I seem to recall having written a book about this…

This paper by Jonathan Toubol (“The Hipster Effect: When Anticonformists all Look the Same”) has been getting a lot of play yesterday and today. Setting aside all the cutesy math, the basic dynamic driving his model is, as far as I can tell, exactly the one that Andrew Potter and I described in The Rebel Sell. What I find particularly interesting is the role that delay plays in his model, since Andrew and I also argued that delayed propagation of style was a major force sustaining counterculture, again for exactly the reason that Toubol represents. This was the basis of our contention that, because cable television, and subsequently internet, significantly reduced delay in propagation, counterculture was becoming more difficult to sustain.

On his website, Toubol points out that he was not trying to make a contribution to sociological theory. So I am not faulting him in observing that there is one crucial component of the phenomenon (“anticonformists all look the same”) that he fails to explain: Why are there only two states for the population types to switch back and forth between? Why don’t the nonconformists choose randomly from a continuum of possible states? If they did, then they would not all look the same, and the entire phenomenon of mainstream “co-optation” of nonconformist style would disappear. (In fact, the question posed by the title of the paper is answered almost entirely by the assumption of just two states.) The need to explain why there are a limited set of alternatives to the mainstream, Andrew and I argued, is why you go to Pierre Bourdieu — in order to understand the status dynamics of nonconformity, as well as the signalling function of “rebel” style.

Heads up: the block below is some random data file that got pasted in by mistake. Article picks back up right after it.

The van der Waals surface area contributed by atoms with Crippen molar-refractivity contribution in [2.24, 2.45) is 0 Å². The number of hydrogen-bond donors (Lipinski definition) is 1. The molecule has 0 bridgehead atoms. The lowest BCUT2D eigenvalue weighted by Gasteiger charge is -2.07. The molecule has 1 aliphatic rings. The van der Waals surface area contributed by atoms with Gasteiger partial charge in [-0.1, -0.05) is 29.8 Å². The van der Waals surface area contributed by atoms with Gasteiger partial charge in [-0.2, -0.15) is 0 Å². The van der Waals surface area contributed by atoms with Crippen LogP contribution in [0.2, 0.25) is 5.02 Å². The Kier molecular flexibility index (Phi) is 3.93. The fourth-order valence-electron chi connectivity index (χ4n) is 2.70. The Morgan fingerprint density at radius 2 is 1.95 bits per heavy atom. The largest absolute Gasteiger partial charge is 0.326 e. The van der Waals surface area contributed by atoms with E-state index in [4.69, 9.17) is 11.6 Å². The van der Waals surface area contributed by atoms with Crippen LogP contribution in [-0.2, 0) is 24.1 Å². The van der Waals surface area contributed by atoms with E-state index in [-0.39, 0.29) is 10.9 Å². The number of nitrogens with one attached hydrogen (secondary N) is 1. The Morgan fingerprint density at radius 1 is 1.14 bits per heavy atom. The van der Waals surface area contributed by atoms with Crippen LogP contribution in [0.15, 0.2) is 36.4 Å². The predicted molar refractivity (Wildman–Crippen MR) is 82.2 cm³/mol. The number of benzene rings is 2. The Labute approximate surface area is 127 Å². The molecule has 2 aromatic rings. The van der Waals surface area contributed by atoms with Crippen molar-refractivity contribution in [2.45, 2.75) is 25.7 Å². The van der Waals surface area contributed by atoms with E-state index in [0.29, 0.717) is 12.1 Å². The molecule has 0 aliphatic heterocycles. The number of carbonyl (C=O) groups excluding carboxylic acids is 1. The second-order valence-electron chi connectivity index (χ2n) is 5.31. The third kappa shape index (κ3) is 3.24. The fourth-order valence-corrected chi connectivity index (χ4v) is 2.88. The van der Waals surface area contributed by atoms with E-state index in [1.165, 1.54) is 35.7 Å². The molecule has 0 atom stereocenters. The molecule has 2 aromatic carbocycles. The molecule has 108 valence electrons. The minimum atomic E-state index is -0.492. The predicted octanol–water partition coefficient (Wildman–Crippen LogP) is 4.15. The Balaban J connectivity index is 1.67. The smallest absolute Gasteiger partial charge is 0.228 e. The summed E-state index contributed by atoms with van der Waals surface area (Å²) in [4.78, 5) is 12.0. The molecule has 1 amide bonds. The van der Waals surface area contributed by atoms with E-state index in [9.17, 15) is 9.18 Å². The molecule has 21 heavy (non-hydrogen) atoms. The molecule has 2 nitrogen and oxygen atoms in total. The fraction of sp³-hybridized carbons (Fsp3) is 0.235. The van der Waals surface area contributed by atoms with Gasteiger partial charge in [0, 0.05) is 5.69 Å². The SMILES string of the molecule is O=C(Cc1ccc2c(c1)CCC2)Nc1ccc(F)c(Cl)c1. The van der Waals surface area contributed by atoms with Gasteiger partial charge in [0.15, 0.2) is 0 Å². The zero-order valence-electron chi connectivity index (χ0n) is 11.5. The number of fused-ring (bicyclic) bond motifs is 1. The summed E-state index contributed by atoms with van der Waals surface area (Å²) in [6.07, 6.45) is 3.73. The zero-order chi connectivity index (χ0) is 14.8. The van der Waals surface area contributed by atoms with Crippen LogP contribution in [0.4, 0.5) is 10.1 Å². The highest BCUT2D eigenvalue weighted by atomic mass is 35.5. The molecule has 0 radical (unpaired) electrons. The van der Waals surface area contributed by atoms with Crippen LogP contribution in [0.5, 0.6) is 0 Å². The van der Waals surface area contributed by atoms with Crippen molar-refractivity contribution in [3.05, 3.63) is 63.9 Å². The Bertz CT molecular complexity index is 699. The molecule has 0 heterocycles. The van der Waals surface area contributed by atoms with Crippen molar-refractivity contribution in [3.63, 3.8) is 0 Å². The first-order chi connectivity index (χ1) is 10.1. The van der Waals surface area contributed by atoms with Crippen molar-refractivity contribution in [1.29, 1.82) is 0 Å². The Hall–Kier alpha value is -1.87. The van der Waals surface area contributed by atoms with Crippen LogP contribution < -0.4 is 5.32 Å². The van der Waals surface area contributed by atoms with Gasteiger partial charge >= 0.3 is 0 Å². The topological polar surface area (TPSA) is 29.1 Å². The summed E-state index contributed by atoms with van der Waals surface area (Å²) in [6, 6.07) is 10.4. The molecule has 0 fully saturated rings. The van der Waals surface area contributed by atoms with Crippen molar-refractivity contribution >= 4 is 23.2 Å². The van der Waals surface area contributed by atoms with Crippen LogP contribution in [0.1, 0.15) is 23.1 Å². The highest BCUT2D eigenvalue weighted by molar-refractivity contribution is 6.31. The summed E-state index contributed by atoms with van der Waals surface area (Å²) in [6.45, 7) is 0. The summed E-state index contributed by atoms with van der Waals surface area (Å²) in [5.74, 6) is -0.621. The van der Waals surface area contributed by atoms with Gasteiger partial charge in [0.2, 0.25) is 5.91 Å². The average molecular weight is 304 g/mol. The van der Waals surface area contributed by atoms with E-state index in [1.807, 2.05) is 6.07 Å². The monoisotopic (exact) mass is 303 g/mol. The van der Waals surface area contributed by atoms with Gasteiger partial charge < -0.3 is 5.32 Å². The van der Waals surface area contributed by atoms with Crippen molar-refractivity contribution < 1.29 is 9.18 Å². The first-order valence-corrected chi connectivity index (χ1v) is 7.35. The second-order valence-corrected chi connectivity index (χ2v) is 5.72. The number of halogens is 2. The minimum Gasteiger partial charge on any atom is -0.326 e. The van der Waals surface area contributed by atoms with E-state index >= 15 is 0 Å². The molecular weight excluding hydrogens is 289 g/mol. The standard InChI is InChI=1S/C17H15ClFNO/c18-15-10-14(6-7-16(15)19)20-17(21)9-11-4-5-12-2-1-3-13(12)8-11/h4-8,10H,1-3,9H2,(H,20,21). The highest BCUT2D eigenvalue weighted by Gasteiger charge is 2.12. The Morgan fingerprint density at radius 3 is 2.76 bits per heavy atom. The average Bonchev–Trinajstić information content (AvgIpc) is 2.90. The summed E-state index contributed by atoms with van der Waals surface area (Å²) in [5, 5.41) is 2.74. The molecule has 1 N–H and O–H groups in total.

I seem to recall having written a book about this… — 1 Comment

  1. Another way to signal non-conformity is through accent and dialect. Here, there are a variety of possibilities, but again they are constrained by the need to be understood, and the fact that phonology is a system. You can’t push one element too far without running into other elements. For example, the northern cities vowel shift involves a whole group of sounds where the /ɛ/ of ‘bet’ is becoming more like the /ʌ/ of ‘but’, which in turn is encroaching on the /ɔ/ of ‘bought’, which is moving to the /æ/ of ‘bat’.